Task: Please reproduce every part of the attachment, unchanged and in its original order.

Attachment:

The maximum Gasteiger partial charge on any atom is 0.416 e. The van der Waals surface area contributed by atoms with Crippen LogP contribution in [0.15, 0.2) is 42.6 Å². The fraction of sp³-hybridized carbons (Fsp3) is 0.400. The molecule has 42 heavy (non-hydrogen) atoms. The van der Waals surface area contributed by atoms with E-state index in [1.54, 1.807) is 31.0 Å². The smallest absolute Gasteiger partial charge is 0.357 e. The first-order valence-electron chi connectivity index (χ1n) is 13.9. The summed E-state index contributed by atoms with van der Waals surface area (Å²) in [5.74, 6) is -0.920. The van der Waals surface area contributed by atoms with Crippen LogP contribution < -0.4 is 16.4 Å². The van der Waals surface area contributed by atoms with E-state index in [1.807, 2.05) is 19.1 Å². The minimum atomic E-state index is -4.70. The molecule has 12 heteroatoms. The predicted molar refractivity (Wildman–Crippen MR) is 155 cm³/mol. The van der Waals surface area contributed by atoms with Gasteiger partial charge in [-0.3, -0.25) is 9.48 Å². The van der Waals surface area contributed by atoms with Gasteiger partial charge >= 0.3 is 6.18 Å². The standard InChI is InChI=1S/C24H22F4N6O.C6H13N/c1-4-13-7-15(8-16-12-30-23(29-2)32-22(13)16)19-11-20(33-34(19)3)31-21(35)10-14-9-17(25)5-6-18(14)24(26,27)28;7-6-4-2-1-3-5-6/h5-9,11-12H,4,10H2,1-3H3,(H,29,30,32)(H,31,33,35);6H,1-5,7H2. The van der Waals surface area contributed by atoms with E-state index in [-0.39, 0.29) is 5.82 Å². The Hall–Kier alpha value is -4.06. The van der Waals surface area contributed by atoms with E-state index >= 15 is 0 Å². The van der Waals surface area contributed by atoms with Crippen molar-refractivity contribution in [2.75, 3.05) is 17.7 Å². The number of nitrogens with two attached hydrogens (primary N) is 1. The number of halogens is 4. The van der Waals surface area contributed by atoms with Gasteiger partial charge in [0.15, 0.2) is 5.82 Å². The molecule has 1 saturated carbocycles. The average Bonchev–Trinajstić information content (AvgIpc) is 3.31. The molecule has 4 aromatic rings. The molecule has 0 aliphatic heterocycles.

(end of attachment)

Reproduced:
The maximum Gasteiger partial charge on any atom is 0.416 e. The van der Waals surface area contributed by atoms with Crippen LogP contribution in [0.15, 0.2) is 42.6 Å². The fraction of sp³-hybridized carbons (Fsp3) is 0.400. The molecule has 42 heavy (non-hydrogen) atoms. The van der Waals surface area contributed by atoms with E-state index in [1.54, 1.807) is 31.0 Å². The smallest absolute Gasteiger partial charge is 0.357 e. The first-order valence-electron chi connectivity index (χ1n) is 13.9. The summed E-state index contributed by atoms with van der Waals surface area (Å²) in [5.74, 6) is -0.920. The van der Waals surface area contributed by atoms with Crippen LogP contribution < -0.4 is 16.4 Å². The van der Waals surface area contributed by atoms with E-state index in [1.807, 2.05) is 19.1 Å². The minimum atomic E-state index is -4.70. The molecule has 12 heteroatoms. The predicted molar refractivity (Wildman–Crippen MR) is 155 cm³/mol. The van der Waals surface area contributed by atoms with Gasteiger partial charge in [-0.3, -0.25) is 9.48 Å². The van der Waals surface area contributed by atoms with Gasteiger partial charge >= 0.3 is 6.18 Å². The standard InChI is InChI=1S/C24H22F4N6O.C6H13N/c1-4-13-7-15(8-16-12-30-23(29-2)32-22(13)16)19-11-20(33-34(19)3)31-21(35)10-14-9-17(25)5-6-18(14)24(26,27)28;7-6-4-2-1-3-5-6/h5-9,11-12H,4,10H2,1-3H3,(H,29,30,32)(H,31,33,35);6H,1-5,7H2. The van der Waals surface area contributed by atoms with E-state index in [-0.39, 0.29) is 5.82 Å². The Hall–Kier alpha value is -4.06. The van der Waals surface area contributed by atoms with E-state index >= 15 is 0 Å². The van der Waals surface area contributed by atoms with Crippen molar-refractivity contribution in [2.75, 3.05) is 17.7 Å². The number of nitrogens with two attached hydrogens (primary N) is 1. The number of halogens is 4. The van der Waals surface area contributed by atoms with Gasteiger partial charge in [0.15, 0.2) is 5.82 Å². The molecule has 1 saturated carbocycles. The average Bonchev–Trinajstić information content (AvgIpc) is 3.31. The molecule has 4 aromatic rings. The molecule has 0 aliphatic heterocycles.